Bernini, Bust of Innocent X, completed 1647

For contrast, Anderson explored how Bernini had a negative relationship with Innocent X, which stemmed from Bernini’s ill-fated towers for Saint Peters. The towers were completed in 1644, although they were unstable and a crack had begun to appear before the towers were even completed. Two years later, in 1646, the Pope Innocent X ordered the towers to be torn down. A year later, Bernini completed his bust portrait of the pope, which is less flattering than the one he created of Scipione Borghese.

Anderson argues the following abut the Pope Innocent X portrait: “The sparkle that held the viewer’s gaze in Bust of Cardinal Scipione Borghese does not exist, there is not even a glimmer of hope in [this] old man. The eyes are empty, arguably hollow and absent. The furrowed brow only further contributes to the unpleasant facial expression. Bernini is not generous when he reflects the wrinkles he saw on Innocent X’s forehead, and deep creases in between the nose and mouth…the bust is portrayed standoffish, uninterested, inaccessible, and unable to please.”4

I’m proud of Chloe and Peg and the work that they did on this assignment. Their arguments are much more extensive than I have included here, but this post captures their gist of their research. Really, I had several fantastic research papers submitted from students who took my Counter-Reformation course. I wanted to highlight these two papers, though, because I worked quite a bit with these students during their research process and because I love Bernini’s art!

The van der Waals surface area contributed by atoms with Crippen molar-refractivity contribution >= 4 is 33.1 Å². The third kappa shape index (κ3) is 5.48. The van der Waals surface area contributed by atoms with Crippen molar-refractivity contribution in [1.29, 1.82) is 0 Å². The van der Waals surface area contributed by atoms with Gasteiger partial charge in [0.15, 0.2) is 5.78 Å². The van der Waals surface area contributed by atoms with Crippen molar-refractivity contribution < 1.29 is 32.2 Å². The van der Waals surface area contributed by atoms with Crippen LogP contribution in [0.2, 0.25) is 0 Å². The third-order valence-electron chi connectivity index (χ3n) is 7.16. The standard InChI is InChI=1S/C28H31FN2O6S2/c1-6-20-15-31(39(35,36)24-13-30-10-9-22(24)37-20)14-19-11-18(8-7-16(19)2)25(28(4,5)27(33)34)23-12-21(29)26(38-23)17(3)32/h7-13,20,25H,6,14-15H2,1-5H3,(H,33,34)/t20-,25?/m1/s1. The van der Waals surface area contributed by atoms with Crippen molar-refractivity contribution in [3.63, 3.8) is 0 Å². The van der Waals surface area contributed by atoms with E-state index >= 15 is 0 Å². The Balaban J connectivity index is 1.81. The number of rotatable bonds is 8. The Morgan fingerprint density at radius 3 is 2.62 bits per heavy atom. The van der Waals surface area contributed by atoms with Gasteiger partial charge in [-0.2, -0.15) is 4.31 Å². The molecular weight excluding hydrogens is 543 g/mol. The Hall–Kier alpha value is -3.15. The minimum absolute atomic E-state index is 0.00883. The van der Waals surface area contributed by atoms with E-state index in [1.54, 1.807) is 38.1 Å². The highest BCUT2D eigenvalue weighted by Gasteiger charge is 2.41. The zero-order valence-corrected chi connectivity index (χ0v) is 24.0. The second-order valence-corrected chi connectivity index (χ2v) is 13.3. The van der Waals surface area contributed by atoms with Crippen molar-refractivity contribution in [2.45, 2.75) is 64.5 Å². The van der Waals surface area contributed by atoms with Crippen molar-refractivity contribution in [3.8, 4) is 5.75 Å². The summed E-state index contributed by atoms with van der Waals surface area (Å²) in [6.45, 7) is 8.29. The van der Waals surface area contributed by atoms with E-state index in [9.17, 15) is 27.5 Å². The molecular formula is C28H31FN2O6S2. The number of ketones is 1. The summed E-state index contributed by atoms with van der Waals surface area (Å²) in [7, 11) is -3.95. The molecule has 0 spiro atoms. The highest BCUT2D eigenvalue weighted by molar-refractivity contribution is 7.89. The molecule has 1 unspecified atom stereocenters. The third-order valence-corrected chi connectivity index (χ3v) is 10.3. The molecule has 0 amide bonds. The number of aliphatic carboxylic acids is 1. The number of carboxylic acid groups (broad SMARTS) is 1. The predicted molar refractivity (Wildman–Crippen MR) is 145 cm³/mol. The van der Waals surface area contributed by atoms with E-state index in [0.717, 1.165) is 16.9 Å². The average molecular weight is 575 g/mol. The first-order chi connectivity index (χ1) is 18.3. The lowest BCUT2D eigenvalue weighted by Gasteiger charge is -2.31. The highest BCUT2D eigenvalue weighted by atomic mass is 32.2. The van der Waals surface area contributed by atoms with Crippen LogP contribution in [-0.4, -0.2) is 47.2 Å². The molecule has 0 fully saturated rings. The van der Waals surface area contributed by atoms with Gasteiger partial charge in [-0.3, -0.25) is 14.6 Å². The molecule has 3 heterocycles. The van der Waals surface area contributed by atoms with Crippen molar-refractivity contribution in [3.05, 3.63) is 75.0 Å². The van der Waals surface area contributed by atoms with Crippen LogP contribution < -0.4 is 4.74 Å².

On a side note, people may be interested to see this online compilation of some of Bernini’s portraits. Additionally, if you would like to help ensure that Bernini’s bust of Francesco d’Este is able to go on public view again, you can donate to this fundraiser (there are only a few days left!).

1 Chloe Froom, “Bernini’s ‘Habbakuk and the Angel’ and Caravaggio’s ‘The Inspiration of Saint Matthew,” unpublished, 2013.

2 Ibid.

3 Peg Anderson, “Bernini’s Portraits: Creating a Likeness,” unpublished, 2013. See also Franco Mormando, Bernini: His Life and His Rome (Chicago: University of Chicago Press, 2011), 46.

4 Anderson, 2013. Anderson finishes her paper by discussing Bernini’s caricature of another pope, Pope Innocent XI. Pope Innocent XI had issues with the figures of “Truth” (and “Charity”) that Bernini created for the tomb of Alexander in St. Peter’s; the pope found the figure’s exposed breasts to be indecent. The sculptures were accordingly modified, but left Bernini upset. As a result, Bernini may have created this caricature of the shriveled, skeletal and weak pope as a personal means to express his frustration.


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This blog focuses on making Western art history accessible and interesting to all types of audiences: art historians, students, and anyone else who is curious about art. Alberti’s Window is maintained by Monica Bowen, an art historian and professor.